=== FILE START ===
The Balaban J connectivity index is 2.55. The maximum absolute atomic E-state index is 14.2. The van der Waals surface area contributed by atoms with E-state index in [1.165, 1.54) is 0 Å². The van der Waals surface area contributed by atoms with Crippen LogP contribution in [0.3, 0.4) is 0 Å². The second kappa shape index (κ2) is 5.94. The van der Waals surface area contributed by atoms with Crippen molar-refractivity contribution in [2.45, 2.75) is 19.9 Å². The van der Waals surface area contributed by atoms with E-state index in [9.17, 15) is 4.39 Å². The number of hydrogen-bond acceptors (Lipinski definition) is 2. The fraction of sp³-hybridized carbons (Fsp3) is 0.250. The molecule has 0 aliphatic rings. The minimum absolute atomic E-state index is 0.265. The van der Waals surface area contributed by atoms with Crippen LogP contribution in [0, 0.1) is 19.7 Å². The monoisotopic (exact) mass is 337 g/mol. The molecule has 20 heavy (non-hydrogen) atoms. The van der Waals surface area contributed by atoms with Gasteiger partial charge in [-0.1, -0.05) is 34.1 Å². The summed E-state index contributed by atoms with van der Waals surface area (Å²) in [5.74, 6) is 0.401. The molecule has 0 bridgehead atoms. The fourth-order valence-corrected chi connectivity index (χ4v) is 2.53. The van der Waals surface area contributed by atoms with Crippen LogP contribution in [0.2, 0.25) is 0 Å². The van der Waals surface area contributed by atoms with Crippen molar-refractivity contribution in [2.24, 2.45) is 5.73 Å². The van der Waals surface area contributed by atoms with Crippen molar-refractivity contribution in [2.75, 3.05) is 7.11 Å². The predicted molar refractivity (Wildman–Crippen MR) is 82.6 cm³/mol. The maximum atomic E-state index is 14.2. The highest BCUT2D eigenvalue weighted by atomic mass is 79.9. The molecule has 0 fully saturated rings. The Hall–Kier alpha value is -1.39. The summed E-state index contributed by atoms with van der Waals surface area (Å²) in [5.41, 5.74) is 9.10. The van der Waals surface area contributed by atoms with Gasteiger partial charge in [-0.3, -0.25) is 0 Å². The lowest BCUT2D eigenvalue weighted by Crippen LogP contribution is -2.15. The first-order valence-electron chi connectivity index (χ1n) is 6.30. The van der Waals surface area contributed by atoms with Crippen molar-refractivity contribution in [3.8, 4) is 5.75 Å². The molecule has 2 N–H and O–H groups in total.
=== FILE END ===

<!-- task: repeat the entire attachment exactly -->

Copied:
The Balaban J connectivity index is 2.55. The maximum absolute atomic E-state index is 14.2. The van der Waals surface area contributed by atoms with E-state index in [1.165, 1.54) is 0 Å². The van der Waals surface area contributed by atoms with Crippen LogP contribution in [0.3, 0.4) is 0 Å². The second kappa shape index (κ2) is 5.94. The van der Waals surface area contributed by atoms with Crippen molar-refractivity contribution in [2.45, 2.75) is 19.9 Å². The van der Waals surface area contributed by atoms with E-state index in [9.17, 15) is 4.39 Å². The number of hydrogen-bond acceptors (Lipinski definition) is 2. The fraction of sp³-hybridized carbons (Fsp3) is 0.250. The molecule has 0 aliphatic rings. The minimum absolute atomic E-state index is 0.265. The van der Waals surface area contributed by atoms with Crippen LogP contribution in [0, 0.1) is 19.7 Å². The monoisotopic (exact) mass is 337 g/mol. The molecule has 20 heavy (non-hydrogen) atoms. The van der Waals surface area contributed by atoms with Gasteiger partial charge in [-0.1, -0.05) is 34.1 Å². The summed E-state index contributed by atoms with van der Waals surface area (Å²) in [5.74, 6) is 0.401. The molecule has 0 bridgehead atoms. The fourth-order valence-corrected chi connectivity index (χ4v) is 2.53. The van der Waals surface area contributed by atoms with Crippen LogP contribution in [0.2, 0.25) is 0 Å². The van der Waals surface area contributed by atoms with Crippen molar-refractivity contribution in [2.24, 2.45) is 5.73 Å². The van der Waals surface area contributed by atoms with Crippen molar-refractivity contribution in [2.75, 3.05) is 7.11 Å². The predicted molar refractivity (Wildman–Crippen MR) is 82.6 cm³/mol. The maximum atomic E-state index is 14.2. The highest BCUT2D eigenvalue weighted by atomic mass is 79.9. The molecule has 0 fully saturated rings. The Hall–Kier alpha value is -1.39. The summed E-state index contributed by atoms with van der Waals surface area (Å²) in [5.41, 5.74) is 9.10. The van der Waals surface area contributed by atoms with Gasteiger partial charge in [-0.3, -0.25) is 0 Å². The lowest BCUT2D eigenvalue weighted by Crippen LogP contribution is -2.15. The first-order valence-electron chi connectivity index (χ1n) is 6.30. The van der Waals surface area contributed by atoms with Crippen molar-refractivity contribution in [3.8, 4) is 5.75 Å². The molecule has 2 N–H and O–H groups in total.